For the European market Garneau has insect mesh in the vents of some models. Garneau uses the term "bonded polystyrene" for its inmolded models. Some models may be available without visor for $5 less. Custom team graphics or stickers are available for 2005. Some Louis Garneau models are designed for the Canadian market and may not be available in the US, but all of the ones listed below are sold here.

Louis Garneau still has a free replacement guarantee for the first year.

Lucky Bell

Lucky Bell is a Hong Kong company producing EPU helmets mostly for other brands but with their own Aerogo brand. They have 11 bicycle models, most of them round and smooth, with small to reasonable vents, nicely recessed strap anchors and visors. They include the 390, 391, 392, 393, 395, 396, 397 (with upturned rear snag point) and 399 (with diagonal ribs) for adults. There are also two skate-style models, including the 801 with vents in blue or a bright yellow and the 901 classic skate style, as well as the 991 snow sports helmet.


MET is an Italian manufacturer whose helmet line we have not seen, but they have a fine website. The comments below are vague because we are limited by the info on the web. MET has models for road and offroad biking, a BMX model, youth and toddler models and a chrono shaped time trial racing helmet. Almost all of them have snag points in the rear and the elongated shapes that we do not consider optimal. MET says their road and off-road helmets differ in the placement of the vents to optimize them for the type of riding intended, in addition to adding a visor for off road use. Most of their helmets are inmolded, and some have lower wrap around shells as well. Strap anchors are under the shell in some models, a nice touch. Logos are reflective, although generally small. The top of the line models are radically different in appearance. Their Element model is described with the line "We have not just designed a helmet and then put holes in it, we have created a helmet around the air flow." That is great advertising copy. Among others on the website, the Bad Boy and Drop Off models seemed to have very nicely rounded contours. The Parachute has a removable chin guard that splits into two pieces to fit in your pack. An interesting concept, although it is hard to say how rigid it would be in a crash, and it apparently has no impact padding. The Testagrossa is produced for larger heads, and fits up to 64 cm. The toddler model is said to have a flattened rear to avoid cocking a child's head forward when sitting in a child carrier. Met's helmets are all made in Italy. You can order replacement visors and replacement pads directly from them through their website. We wish more manufacturers would do that, since finding replacement pads is sometimes a real challenge. MET's helmets are not available in the US and Canada. You can read their fascinating explanation on the website. Regarding standards, all they say is "Each and every Met helmet passes the safety standards that apply in the countries in which they are sold, EN 1078 label in Europe or AS/NZS 2063 in Australia/New Zealand for instance." They candidly say they have not designed a helmet specifically for women, but all their helmets are designed for both men and women, a refreshing statement.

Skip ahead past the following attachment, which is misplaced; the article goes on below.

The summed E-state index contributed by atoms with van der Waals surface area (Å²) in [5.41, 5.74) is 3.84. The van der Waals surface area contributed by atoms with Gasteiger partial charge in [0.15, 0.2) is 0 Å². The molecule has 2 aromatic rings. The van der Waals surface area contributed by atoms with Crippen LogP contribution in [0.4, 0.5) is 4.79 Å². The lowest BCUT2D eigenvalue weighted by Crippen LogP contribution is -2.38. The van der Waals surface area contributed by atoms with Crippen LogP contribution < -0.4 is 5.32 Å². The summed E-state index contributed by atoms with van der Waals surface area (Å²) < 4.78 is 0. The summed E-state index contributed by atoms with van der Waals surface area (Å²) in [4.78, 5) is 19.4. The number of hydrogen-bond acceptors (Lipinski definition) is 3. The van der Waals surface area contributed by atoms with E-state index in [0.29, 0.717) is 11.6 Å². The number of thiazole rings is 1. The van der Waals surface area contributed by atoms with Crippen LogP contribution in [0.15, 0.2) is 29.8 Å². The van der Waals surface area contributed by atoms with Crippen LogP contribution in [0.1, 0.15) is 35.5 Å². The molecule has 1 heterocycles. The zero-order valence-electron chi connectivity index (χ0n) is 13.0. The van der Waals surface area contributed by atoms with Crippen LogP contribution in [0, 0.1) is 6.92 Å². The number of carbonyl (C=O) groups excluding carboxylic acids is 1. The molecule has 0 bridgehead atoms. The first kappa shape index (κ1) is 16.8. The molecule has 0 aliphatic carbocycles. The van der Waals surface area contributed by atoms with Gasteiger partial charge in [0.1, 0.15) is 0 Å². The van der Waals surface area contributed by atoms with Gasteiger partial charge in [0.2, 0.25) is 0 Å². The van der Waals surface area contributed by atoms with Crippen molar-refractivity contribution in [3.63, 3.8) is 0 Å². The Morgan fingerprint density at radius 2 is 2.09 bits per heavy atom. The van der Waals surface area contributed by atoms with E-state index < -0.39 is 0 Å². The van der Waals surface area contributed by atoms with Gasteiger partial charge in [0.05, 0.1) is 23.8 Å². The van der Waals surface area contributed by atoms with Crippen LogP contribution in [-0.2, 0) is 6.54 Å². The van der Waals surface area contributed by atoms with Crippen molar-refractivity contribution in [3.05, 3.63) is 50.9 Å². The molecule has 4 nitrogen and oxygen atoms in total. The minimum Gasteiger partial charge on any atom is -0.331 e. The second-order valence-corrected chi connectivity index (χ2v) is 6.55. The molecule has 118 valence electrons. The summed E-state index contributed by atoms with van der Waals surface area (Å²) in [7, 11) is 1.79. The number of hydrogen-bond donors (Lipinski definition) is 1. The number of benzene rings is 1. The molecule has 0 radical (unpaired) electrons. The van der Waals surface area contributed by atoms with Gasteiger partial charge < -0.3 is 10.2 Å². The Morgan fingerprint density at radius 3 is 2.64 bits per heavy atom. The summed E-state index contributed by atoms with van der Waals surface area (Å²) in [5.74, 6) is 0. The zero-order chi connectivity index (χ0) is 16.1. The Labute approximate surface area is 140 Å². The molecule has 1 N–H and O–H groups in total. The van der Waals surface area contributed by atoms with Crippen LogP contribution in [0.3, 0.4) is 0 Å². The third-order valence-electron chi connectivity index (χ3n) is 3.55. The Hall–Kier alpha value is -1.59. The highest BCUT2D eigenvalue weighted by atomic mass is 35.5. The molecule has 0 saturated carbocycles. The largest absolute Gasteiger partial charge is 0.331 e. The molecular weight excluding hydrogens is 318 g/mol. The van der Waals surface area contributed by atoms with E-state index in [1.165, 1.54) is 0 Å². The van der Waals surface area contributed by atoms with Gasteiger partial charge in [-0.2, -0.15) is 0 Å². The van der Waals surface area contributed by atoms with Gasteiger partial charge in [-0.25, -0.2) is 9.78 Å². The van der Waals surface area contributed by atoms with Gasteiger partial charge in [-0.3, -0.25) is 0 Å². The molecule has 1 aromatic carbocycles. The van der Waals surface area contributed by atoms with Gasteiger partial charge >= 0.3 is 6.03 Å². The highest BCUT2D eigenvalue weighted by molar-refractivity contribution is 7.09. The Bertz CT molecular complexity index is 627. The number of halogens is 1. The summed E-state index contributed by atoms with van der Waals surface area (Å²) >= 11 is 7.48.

Michelin, best known in the US for tires, has launched a new line of helmets for 2005 in conjunction with Zefal, best known in the US market for pumps. Michelin has a network to distribute tires, lubricants and other accessories to bicycle stores, so adding helmets will help to round out their product line. Since known brands sell more helmets, they may be hoping that the well-known brand name will help. The helmets all have at least some reflective trim.